Monday, February 4th, 2013 | Blogging, e-Learning pioneers, technology | Comments Off
Ask this question to different people and you will get different responses:
Vendors of tablets may point to some schools where ebooks are already in use and argue that they are a reality in many schools and that other schools are catching on at lightning speed.
Education departments, in general, have little to say about this topic.
Only a small percentage of teachers want to see ebooks in their classrooms … the majority will hang onto printed ones for as long as they can.
So, what is the real uptake of ebooks in South African schools? The folks that know best are the book publishers. They should be able to tell us how ebook distribution compares with that of printed textbooks.
The biggest supplier of textbooks to schools in South Africa reckons that “SA schools [are] still slow to catch on with ebooks”.
Saturday, October 2nd, 2010 | Computer Usage | 9 Comments
The rapid progression of technology was brought home to me when I read the following on a blog posting about free e-books this morning:
These books can be downloaded in multiple digital formats, including sometimes ePub and Kindle formats. This gives you the ability to read the works on the Kindle, iPad and other mainstream e-book readers. But the old fashioned computer will also do the job.
The part that jolted me was the implication of the last sentence!.
The days of viewing computers as high-tech are over! Portable devices are now the rage and many of them are as powerful – or even more powerful – than a PC or laptop. Some of them serve a specialised purpose such as e-readers; others are versatile, combining a cell phone, camera and all the normal computer functionality in one device.
Scores of learners on the African continent are walking with cell phones in their bags and the number of things they can do with them increase by the day. Sadly, many of their teachers are still in the BC (before computers) era, and some of them have started just recently using old-fashioned computers.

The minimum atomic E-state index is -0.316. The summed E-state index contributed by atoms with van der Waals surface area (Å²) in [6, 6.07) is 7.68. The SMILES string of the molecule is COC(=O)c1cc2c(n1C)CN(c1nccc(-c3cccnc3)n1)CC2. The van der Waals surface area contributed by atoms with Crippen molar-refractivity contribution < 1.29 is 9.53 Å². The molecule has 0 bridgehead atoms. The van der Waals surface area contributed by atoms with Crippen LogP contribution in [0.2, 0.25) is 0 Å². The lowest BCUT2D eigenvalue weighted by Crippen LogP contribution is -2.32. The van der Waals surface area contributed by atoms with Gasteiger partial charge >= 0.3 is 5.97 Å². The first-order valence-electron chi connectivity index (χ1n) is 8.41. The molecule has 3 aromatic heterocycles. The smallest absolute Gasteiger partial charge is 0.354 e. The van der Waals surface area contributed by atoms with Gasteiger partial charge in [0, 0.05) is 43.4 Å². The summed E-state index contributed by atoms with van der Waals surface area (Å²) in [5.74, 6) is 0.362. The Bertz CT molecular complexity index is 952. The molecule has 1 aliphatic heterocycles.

Teachers … do you read a lesson in this?
Wednesday, February 24th, 2010 | e-Learning pioneers | 4 Comments
What is the correct way to refer to electronic mail in writing? Is it eMail, email, e-mail or electronic mail?
It seems as if most dictionaries, publishers and writers have standardized on e-mail. The same is true of e-book, e-learning, e-literate, e-commerce and any other e-thingy.
Don’t forget the hyphen (-). Get into the habit of using it when you write reports or e-mails.
Thank you for your prompt response to my e-mail …
In view of this convention in writing, I believe it will be in order to talk about an e-pioneer – using the term e-learning pioneer seems so long-winded. And perhaps e-pioneer is a more apt term to describe those people who go into schools to encourage the use of digital resources, including e-books and e-mail – their work is not only about e-learning.
Viva, all e-pioneers.
- Publishers must provide content that FET colleges can put into their Learning Management Systems ... #motheoconf2013 Tweeted 2 days ago
- FET colleges must "e" ... says Malcolm of Macmillan. #motheoconf2013 Tweeted 2 days ago
- Seek an educational solution of an educaitonal problem, not a technology solution for an educational problem. #motheoconf2013 Tweeted 2 days ago
- Money can't put right what our sham education system has left out over the course of a learner's schooling ... #motheoconf2013 Tweeted 2 days ago
- He that does not know that he does not know, does not know that he does not know (Peter Mkhari) #motheoconf2013 Tweeted 2 days ago
A calender of all posts to date